For instance, in "The Man He Killed," the speaker accepts social pressure as a way of life, and he does this to escape the guilt he is feeling and by taking what some may feel is the easy way out. In "Dulce et Decorum Est," and "A Man Who Has Fallen Among Thieves," both speakers challenge the crowds to acknowledge injustice and go against social pressures. The speakers throughout these three poems also convey differences. The main difference is how they respond to social pressure. In "A Man Who Had Fallen Among Thieves," and in "Dulce et Decorum Est," both speakers rebel loudly against the social code.
In other words they are more opinionated, and while they aren't scared of social pressure, both speakers are aware of the often, brutal social code. In "The Man He Killed," the speaker succumbs and accepts the ways of society. While he does question his error, he doesn't do anything rebellious like the other speakers. To conclude, the speaker is crucial in getting the point of the poem across. Although the speaker is often anonymous, the poet uses an insightful, familiar speaker as a tool to impart different points of view, wisdom, or whatever the writer is seeking to tell an audience.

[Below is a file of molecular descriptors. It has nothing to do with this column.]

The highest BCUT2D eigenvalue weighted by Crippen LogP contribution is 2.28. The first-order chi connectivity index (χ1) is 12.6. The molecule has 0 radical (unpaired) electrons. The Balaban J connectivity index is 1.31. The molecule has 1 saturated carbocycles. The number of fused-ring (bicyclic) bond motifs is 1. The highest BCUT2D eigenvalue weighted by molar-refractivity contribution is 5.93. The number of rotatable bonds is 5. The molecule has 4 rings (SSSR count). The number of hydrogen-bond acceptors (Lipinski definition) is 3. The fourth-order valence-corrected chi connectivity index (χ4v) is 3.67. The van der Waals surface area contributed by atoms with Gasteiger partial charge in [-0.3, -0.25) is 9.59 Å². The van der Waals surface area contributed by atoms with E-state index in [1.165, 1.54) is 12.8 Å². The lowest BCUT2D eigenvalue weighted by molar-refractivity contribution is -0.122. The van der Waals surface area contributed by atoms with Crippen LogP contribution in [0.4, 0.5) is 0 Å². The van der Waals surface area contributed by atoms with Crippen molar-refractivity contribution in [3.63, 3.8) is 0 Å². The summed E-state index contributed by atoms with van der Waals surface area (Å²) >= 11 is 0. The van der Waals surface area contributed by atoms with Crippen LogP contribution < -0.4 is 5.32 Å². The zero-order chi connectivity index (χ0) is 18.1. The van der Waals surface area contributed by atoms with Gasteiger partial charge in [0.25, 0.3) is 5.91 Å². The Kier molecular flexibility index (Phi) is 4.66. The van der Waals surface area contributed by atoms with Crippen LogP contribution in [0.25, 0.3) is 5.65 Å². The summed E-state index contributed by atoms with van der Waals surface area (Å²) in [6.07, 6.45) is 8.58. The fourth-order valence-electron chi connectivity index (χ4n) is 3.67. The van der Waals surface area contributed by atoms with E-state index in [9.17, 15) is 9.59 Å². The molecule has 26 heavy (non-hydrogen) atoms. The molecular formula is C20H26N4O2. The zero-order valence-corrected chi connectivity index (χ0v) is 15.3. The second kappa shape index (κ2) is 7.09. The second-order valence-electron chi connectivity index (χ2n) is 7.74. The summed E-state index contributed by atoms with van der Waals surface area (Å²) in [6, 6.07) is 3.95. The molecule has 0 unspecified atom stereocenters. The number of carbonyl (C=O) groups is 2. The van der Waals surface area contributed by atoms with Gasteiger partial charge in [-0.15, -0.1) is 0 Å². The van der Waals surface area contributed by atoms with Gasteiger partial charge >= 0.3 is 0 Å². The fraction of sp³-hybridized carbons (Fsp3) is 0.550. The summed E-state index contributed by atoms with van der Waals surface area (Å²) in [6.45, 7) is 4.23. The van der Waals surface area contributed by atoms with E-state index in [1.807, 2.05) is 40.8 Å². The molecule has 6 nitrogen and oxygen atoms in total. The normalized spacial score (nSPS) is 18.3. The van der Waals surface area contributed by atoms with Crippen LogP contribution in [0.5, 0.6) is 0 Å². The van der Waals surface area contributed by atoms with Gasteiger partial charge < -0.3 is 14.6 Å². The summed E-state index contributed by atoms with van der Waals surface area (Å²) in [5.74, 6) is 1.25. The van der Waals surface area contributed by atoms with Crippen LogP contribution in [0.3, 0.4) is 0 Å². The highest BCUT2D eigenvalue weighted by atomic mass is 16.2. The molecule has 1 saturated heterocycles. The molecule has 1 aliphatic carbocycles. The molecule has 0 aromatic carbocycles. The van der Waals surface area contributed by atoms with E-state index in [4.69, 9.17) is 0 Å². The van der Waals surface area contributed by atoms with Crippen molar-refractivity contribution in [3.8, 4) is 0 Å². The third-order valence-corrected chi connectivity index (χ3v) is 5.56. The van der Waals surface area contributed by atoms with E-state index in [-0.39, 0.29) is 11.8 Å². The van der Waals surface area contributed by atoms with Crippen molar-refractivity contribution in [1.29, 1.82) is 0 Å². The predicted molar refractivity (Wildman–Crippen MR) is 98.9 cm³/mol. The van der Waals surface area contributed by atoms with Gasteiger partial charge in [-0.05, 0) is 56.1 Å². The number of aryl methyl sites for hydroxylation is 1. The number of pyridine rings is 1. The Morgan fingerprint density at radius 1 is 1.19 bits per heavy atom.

The speaker often offers a first-hand experience in order to help evoke feelings within a reader. The speaker is also important because while he or she is not factual, nor omnipresent, the speaker offers a different perspective and helps readers get a better idea of why war is not "sweet and fitting," or why it is better to do what is morally just for instance (27). The poet uses the speaker to created irony and tension in the poem